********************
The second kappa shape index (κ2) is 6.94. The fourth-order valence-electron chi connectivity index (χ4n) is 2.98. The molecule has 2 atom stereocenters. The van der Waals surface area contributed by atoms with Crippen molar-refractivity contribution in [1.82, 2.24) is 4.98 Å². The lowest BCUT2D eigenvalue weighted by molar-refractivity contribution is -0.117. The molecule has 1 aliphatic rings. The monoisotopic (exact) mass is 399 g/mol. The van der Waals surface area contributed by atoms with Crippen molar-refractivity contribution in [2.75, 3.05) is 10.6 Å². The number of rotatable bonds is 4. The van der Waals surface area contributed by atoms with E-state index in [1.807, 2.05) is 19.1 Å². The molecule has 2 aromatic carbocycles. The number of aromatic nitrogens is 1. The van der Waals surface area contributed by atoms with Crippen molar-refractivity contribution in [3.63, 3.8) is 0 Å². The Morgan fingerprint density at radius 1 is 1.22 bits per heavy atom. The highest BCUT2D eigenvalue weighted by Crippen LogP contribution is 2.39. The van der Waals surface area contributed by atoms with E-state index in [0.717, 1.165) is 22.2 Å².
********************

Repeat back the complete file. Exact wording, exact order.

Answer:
The second kappa shape index (κ2) is 6.94. The fourth-order valence-electron chi connectivity index (χ4n) is 2.98. The molecule has 2 atom stereocenters. The van der Waals surface area contributed by atoms with Crippen molar-refractivity contribution in [1.82, 2.24) is 4.98 Å². The lowest BCUT2D eigenvalue weighted by molar-refractivity contribution is -0.117. The molecule has 1 aliphatic rings. The monoisotopic (exact) mass is 399 g/mol. The van der Waals surface area contributed by atoms with Crippen molar-refractivity contribution in [2.75, 3.05) is 10.6 Å². The number of rotatable bonds is 4. The van der Waals surface area contributed by atoms with E-state index in [1.807, 2.05) is 19.1 Å². The molecule has 2 aromatic carbocycles. The number of aromatic nitrogens is 1. The van der Waals surface area contributed by atoms with Crippen molar-refractivity contribution in [3.63, 3.8) is 0 Å². The Morgan fingerprint density at radius 1 is 1.22 bits per heavy atom. The highest BCUT2D eigenvalue weighted by Crippen LogP contribution is 2.39. The van der Waals surface area contributed by atoms with E-state index in [0.717, 1.165) is 22.2 Å².